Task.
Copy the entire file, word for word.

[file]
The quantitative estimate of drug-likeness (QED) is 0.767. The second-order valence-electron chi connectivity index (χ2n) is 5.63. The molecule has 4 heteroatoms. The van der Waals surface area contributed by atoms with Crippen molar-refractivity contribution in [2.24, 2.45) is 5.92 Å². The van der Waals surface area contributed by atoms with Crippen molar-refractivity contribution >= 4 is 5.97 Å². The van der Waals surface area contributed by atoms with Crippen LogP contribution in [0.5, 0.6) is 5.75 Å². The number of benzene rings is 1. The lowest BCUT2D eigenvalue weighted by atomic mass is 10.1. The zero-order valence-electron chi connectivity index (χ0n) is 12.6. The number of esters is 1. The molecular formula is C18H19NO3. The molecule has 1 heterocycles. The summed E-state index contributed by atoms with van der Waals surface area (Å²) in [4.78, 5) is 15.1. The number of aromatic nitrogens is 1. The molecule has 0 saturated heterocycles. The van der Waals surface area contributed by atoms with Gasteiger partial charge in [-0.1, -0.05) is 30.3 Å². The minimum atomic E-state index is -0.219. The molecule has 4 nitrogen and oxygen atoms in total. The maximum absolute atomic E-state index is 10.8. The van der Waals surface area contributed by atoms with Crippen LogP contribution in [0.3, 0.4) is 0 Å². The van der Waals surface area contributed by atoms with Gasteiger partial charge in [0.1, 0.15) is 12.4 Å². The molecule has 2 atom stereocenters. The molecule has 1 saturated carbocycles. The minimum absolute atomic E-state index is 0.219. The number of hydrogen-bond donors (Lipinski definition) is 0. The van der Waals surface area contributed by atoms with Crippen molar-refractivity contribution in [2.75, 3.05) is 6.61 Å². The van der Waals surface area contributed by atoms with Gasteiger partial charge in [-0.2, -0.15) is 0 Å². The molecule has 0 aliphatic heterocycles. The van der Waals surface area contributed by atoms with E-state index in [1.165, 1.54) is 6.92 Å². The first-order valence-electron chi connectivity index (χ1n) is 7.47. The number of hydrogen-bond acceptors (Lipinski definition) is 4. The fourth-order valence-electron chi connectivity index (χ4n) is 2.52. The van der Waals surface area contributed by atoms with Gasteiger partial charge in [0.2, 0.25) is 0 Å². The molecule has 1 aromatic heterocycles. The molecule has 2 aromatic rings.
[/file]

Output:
The quantitative estimate of drug-likeness (QED) is 0.767. The second-order valence-electron chi connectivity index (χ2n) is 5.63. The molecule has 4 heteroatoms. The van der Waals surface area contributed by atoms with Crippen molar-refractivity contribution in [2.24, 2.45) is 5.92 Å². The van der Waals surface area contributed by atoms with Crippen molar-refractivity contribution >= 4 is 5.97 Å². The van der Waals surface area contributed by atoms with Crippen LogP contribution in [0.5, 0.6) is 5.75 Å². The number of benzene rings is 1. The lowest BCUT2D eigenvalue weighted by atomic mass is 10.1. The zero-order valence-electron chi connectivity index (χ0n) is 12.6. The number of esters is 1. The molecular formula is C18H19NO3. The molecule has 1 heterocycles. The summed E-state index contributed by atoms with van der Waals surface area (Å²) in [4.78, 5) is 15.1. The number of aromatic nitrogens is 1. The molecule has 0 saturated heterocycles. The van der Waals surface area contributed by atoms with Gasteiger partial charge in [-0.1, -0.05) is 30.3 Å². The minimum atomic E-state index is -0.219. The molecule has 4 nitrogen and oxygen atoms in total. The maximum absolute atomic E-state index is 10.8. The van der Waals surface area contributed by atoms with Crippen LogP contribution in [0.3, 0.4) is 0 Å². The van der Waals surface area contributed by atoms with Gasteiger partial charge in [0.1, 0.15) is 12.4 Å². The molecule has 2 atom stereocenters. The molecule has 1 saturated carbocycles. The minimum absolute atomic E-state index is 0.219. The number of hydrogen-bond donors (Lipinski definition) is 0. The van der Waals surface area contributed by atoms with Crippen molar-refractivity contribution in [2.75, 3.05) is 6.61 Å². The van der Waals surface area contributed by atoms with Gasteiger partial charge in [-0.2, -0.15) is 0 Å². The molecule has 0 aliphatic heterocycles. The van der Waals surface area contributed by atoms with E-state index in [1.165, 1.54) is 6.92 Å². The first-order valence-electron chi connectivity index (χ1n) is 7.47. The number of hydrogen-bond acceptors (Lipinski definition) is 4. The fourth-order valence-electron chi connectivity index (χ4n) is 2.52. The van der Waals surface area contributed by atoms with Gasteiger partial charge in [0.2, 0.25) is 0 Å². The molecule has 1 aromatic heterocycles. The molecule has 2 aromatic rings.